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By Ronald Kovach
Windows & Exterior Walls Article Use Policy
Window film , coatings, and window shades are among today's many glazing choices, and some key metrics can help assess them.
The most common energy-related use of window film is to reduce cooling costs by cutting solar gain. At the Houston Hyatt, daytime temperatures on the window glass could reach as high as 125 F during the summer, according to a measurement and verification study for window film installed at the property. To examine the effectiveness of window film, sensors were installed in three pairs of adjacent rooms, according to Bill Pettit, commercial marketing supervisor at 3M. Solar control window film was installed in one room in each pair. The result was that daytime temperatures were 30 to 40 degrees F cooler in the rooms where the film was installed, according to the study. When film was installed on entire floors, the filmed floors consumed 22.4 percent, 23.2 percent, and 27.8 percent less energy than the unfilmed floors for the summer, fall, and winter, respectively.
Other glazing tools? Facility managers may want to consider a low-emissivity coating or film. Newer low-e window films greatly reduce the radiation of absorbed heat into an occupied space, says Steve DeBusk, global energy solutions manager at Eastman Chemical Co. “The heat is held in the glass and only a tiny fraction of the heat absorbed by the window and film can radiate into the room. At an emissivity of 0.07, only 7 percent of this absorbed heat radiates into the room in summer on a hot day. In winter, this low-e coating helps reflect far-infrared back into the room to help lower heating costs.”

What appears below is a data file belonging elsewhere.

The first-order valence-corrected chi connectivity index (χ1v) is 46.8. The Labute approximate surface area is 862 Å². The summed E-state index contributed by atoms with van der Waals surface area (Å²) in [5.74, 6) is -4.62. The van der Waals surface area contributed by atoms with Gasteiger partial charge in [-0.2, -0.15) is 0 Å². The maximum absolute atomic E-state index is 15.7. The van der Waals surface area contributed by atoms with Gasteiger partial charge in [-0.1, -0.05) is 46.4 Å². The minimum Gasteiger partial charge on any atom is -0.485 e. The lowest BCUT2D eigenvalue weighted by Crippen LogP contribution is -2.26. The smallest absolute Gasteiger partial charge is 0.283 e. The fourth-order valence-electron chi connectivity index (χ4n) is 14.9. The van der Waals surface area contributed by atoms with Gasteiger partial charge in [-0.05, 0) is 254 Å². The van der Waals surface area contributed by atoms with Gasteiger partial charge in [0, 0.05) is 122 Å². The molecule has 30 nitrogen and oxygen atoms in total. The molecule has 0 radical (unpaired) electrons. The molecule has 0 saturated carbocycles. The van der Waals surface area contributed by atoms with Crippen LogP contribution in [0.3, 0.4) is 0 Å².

The glazing toolbox also includes automated window shades on the inside of windows, or perhaps Venetian blinds designed into double-skin walls. And electronically tintable, or electrochromic, glass, where introducing a little electrical voltage creates a chemical reaction to tint the glass a lot or a little as needed, to block (or allow) heat gain and block glare, while still permitting a view.
Amid the array of glazing choices, facility managers can use several measures to assess a window’s energy performance. Some key metrics:
Solar heat gain coefficient: This number, between 0 and 1, measures how much of the sun’s energy striking a window is transmitted through the glass as heat. The lower the coefficient, the less solar heat it transmits into an interior space.
“There’s a big range of coefficients you can get in glass today,” Sanders says. “And low is not always good, and high is not always good. Because if you happen to be in summer, you want to block as much of the solar heat as you can, but in the winter you might quite like to have that coming into your building.
“And the tradeoff between whether you want a high or low coefficient not only depends on where you are in the country, or what climate zone, but what kind of building you’re in. If you’re in a high-rise building in Minnesota, even in the winter they are cooling 11 months of the year. In those situations you’d want a different kind of glass than if you were in a one- or two-story building in Minnesota, where in the winter you’re actually heating for many months.”
U-value: This metric, generally between 0.20 and 1.20, measures heat loss and how well a window insulates. The lower the number, the more a window restricts heat transfer.
Visible light transmittance: This number, between 0 and 1, measures how much visible light is transmitted through glass. The higher the number, the more light is allowed through the window.
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